There are three species of Accipiters, or forest hawks, in North America. Sharp-shinned Hawks are the smallest followed by the slightly larger Cooper’s Hawk. The Northern Goshawk is the largest of the Accipiters, and by far the most aggressive.
The Goshutes are a remote field site without internet access, hence the lateness of this weeks photo. Since this isn’t a “free-flying” bird photo, it may be cheating, but the lighting inside the blind was just way to nice to pass up the opportunity to share this with everyone.
Sharp-shinned Hawks are a forest dwelling raptor found throughout North America. They are quite small, about the size of an American Kestrel, and prey almost exclusively on small birds. This bird was captured during fall migration, and after being released may end up as far south as Mexico for the winter.
With the government shutdown effectively putting the kibosh on my planned trip to Great Basin National Park, I decided to visit the neighboring Mount Moriah Wilderness instead.
This little known wilderness area in eastern Nevada is home to low-land sagebrush communities all the way up to high alpine tundra as Mount Moriah reaches over 12,000-ft in elevation.
As I hiked up Hendrys Creek deeper into the wilderness, I was pleasantly surprised by the diversity and abundance of wildlife. I nearly walked into a large Bull Elk eating grass right on the trail, and saw a large flock of Mountain Bluebirds at nearly 11,000-ft foraging from the branches of an old, half-dead Bristlecone Pine.
At nearly every step of the way I was greeting by the hoarse calls of Mountain Chickadees: Feisty little guys that aren’t afraid to come right in for closer inspection.
** PS- I will be in the field on Wednesday of next week and thus won’t be able to post the weekly photograph until I return on Friday or Saturday. This will be the first time I’ve missed the weekly deadline! **
After 39 weeks this is officially the first time I’ve used the same species twice during this 52-week project. I’m happy that it is the Mountain Bluebird.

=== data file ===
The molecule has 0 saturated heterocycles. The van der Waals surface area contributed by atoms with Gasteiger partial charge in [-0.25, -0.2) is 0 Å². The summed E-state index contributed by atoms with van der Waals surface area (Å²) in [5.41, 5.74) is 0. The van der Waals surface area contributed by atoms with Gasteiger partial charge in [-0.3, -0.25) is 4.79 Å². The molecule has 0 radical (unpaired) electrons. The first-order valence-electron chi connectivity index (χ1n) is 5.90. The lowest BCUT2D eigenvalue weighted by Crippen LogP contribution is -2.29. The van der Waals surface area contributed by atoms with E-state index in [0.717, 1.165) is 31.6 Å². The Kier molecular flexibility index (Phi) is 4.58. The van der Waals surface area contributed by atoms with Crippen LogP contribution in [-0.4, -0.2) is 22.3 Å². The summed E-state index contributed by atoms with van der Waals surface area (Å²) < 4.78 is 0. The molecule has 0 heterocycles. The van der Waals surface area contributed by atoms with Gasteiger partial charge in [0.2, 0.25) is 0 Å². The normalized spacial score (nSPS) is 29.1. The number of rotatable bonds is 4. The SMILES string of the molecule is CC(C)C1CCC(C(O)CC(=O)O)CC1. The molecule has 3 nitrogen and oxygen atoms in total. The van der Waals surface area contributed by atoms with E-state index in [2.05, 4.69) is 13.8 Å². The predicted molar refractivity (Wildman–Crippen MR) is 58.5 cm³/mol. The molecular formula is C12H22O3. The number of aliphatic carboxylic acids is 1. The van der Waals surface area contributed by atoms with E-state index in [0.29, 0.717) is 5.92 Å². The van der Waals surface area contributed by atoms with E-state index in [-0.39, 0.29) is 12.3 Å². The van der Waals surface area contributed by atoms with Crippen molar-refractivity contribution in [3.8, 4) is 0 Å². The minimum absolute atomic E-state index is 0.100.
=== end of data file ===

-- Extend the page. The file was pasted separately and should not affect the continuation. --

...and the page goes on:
I was excited to visit my old stomping grounds in southern Utah and northern Arizona this past weekend where I spent two years working for the California Condor Reintroduction Program. I must have been totally engrossed in my work with condors because I never noticed the huge numbers of bluebirds that undoubtably call this area home in the fall.
This photograph was taken near Kolob, Utah. This nearly 9,000 foot plateau stands just above Zion National Park, and is home to tens-of-thousands of domestic sheep making it a perfect summer range for condors. These same open pastures, surrounded by stands of cavity-filled Aspen, make great habitat for bluebirds!
Fall colors in Kolob, Utah. Photograph by Neil Paprocki.
Sure enough I saw several large mixed-flocks of bluebirds mingling with each other on fence posts and shrubs, foraging on the still abundant grasshopper populations. Many of these bluebirds like the one pictured above were undergoing heavy molt. They will soon be sporting fresh plumage in preparation for next spring’s breeding season.
I can’t help but wonder if any of these individuals are Mountain Bluebirds from Al Larson’s trails in Idaho. It seems a bit early, and I didn’t see any bands, but anything is possible!